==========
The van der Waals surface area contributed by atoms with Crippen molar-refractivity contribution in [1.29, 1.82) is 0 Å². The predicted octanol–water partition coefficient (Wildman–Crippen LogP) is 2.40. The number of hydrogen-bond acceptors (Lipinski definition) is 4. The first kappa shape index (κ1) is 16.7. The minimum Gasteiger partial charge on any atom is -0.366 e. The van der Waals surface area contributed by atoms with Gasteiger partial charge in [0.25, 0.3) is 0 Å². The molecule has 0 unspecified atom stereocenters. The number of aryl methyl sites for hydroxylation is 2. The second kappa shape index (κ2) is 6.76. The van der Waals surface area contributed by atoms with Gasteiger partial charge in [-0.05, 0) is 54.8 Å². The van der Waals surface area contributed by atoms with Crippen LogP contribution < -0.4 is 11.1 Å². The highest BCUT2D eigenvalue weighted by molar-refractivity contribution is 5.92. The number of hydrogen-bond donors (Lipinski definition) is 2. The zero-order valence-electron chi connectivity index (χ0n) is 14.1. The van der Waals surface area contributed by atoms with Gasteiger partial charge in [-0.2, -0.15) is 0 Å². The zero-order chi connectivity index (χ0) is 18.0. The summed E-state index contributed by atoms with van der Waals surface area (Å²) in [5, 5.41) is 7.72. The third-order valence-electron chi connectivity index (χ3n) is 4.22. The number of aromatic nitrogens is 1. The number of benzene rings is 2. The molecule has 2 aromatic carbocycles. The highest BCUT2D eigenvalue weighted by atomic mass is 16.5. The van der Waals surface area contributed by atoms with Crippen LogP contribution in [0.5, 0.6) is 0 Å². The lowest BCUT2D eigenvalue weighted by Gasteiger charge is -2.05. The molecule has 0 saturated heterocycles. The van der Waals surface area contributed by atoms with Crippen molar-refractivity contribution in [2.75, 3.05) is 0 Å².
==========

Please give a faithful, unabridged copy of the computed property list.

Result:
The van der Waals surface area contributed by atoms with Crippen molar-refractivity contribution in [1.29, 1.82) is 0 Å². The predicted octanol–water partition coefficient (Wildman–Crippen LogP) is 2.40. The number of hydrogen-bond acceptors (Lipinski definition) is 4. The first kappa shape index (κ1) is 16.7. The minimum Gasteiger partial charge on any atom is -0.366 e. The van der Waals surface area contributed by atoms with Gasteiger partial charge in [0.25, 0.3) is 0 Å². The molecule has 0 unspecified atom stereocenters. The number of aryl methyl sites for hydroxylation is 2. The second kappa shape index (κ2) is 6.76. The van der Waals surface area contributed by atoms with Gasteiger partial charge in [-0.05, 0) is 54.8 Å². The van der Waals surface area contributed by atoms with Crippen LogP contribution < -0.4 is 11.1 Å². The highest BCUT2D eigenvalue weighted by molar-refractivity contribution is 5.92. The number of hydrogen-bond donors (Lipinski definition) is 2. The zero-order valence-electron chi connectivity index (χ0n) is 14.1. The van der Waals surface area contributed by atoms with Gasteiger partial charge in [-0.2, -0.15) is 0 Å². The zero-order chi connectivity index (χ0) is 18.0. The summed E-state index contributed by atoms with van der Waals surface area (Å²) in [5, 5.41) is 7.72. The third-order valence-electron chi connectivity index (χ3n) is 4.22. The number of aromatic nitrogens is 1. The number of benzene rings is 2. The molecule has 2 aromatic carbocycles. The highest BCUT2D eigenvalue weighted by atomic mass is 16.5. The van der Waals surface area contributed by atoms with Crippen LogP contribution in [0.5, 0.6) is 0 Å². The lowest BCUT2D eigenvalue weighted by Gasteiger charge is -2.05. The molecule has 0 saturated heterocycles. The van der Waals surface area contributed by atoms with Crippen molar-refractivity contribution in [2.75, 3.05) is 0 Å².